If you’re a woman 20 or older, chances are you may have a uterine fibroid at some point in your life. Although these growths are small and often benign, they can cause big symptoms that can become difficult to ignore.
Here’s what you should know about uterine fibroids.
Symptoms can be different for every woman.
Most women with fibroids actually have no symptoms, but when they do occur, they can vary from woman to woman. Symptoms of fibroids can include everything from heavy menstrual bleeding and painful periods to pain during sex, constipation, and abdominal cramps.
Fibroids can vary in location and size.
When it comes to the location of fibroids, you may be surprised to know that they can grow inside the uterus, within the wall of the uterus, and even outside of it. The size of a fibroid can also be as big as a grapefruit or as small as a marble.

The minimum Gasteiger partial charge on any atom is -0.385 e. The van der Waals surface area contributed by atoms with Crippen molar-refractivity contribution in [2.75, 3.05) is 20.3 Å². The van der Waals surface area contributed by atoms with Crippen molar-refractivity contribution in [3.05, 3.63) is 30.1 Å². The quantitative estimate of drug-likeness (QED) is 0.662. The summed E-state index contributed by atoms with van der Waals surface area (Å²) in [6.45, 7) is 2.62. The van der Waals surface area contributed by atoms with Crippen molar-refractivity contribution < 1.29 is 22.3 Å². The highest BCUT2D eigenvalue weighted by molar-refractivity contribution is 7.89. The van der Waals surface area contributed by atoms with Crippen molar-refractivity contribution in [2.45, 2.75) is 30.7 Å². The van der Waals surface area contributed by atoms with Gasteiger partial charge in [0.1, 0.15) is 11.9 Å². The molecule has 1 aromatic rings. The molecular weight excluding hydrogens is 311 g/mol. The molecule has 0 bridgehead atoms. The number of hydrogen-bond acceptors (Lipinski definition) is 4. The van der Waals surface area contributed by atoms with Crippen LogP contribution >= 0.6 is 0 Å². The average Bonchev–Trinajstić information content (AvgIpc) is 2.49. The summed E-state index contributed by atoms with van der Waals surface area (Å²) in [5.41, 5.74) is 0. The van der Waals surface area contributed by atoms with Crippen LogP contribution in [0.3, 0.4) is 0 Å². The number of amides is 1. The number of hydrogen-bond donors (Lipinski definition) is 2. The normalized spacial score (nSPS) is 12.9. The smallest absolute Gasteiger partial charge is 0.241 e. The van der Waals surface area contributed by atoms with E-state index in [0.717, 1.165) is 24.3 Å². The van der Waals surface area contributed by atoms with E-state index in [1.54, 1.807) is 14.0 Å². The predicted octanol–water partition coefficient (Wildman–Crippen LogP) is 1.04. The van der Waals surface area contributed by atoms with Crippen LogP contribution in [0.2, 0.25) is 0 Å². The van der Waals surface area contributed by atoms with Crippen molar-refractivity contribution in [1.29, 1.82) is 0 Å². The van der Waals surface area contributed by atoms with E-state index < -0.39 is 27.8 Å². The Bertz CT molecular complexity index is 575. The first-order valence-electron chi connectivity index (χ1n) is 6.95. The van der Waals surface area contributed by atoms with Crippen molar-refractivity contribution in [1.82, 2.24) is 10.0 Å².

Fibroid risk factors can vary.
It is estimated that up to 80% of women will have a fibroid at some point in their lives. Most women usually develop them in their 30’s and 40’s and then after menopause, they tend to shrink and go away. Women who are overweight and of African American descent may be more at risk than others.
Fibroids may cause issues with pregnancy.
Uterine fibroids can make getting pregnant more difficult due to the inability of the fertilized egg to attach itself to the uterine wall. Women who do get pregnant may experience premature delivery, the need for a c-section or have a breech birth. These issues are all the more reason to get fibroids treated.
Clinical trials may be a benefit for women with fibroids.
Women with fibroids who are experiencing negative symptoms are most likely going to seek out treatment. No treatment option can completely cure fibroids except for the removal of the uterus, which isn’t ideal for most women of child-bearing age. Doctors are currently evaluating different options that may alleviate unwanted symptoms like heavy bleeding and pain.
Explore clinical trials in the San Diego area here.
Although the symptoms of uterine fibroids can be frustrating, most cases are benign and aren’t a cause for major concern. To understand more about fibroids and the details of current clinical trials, contact us today at (858) 505-8672.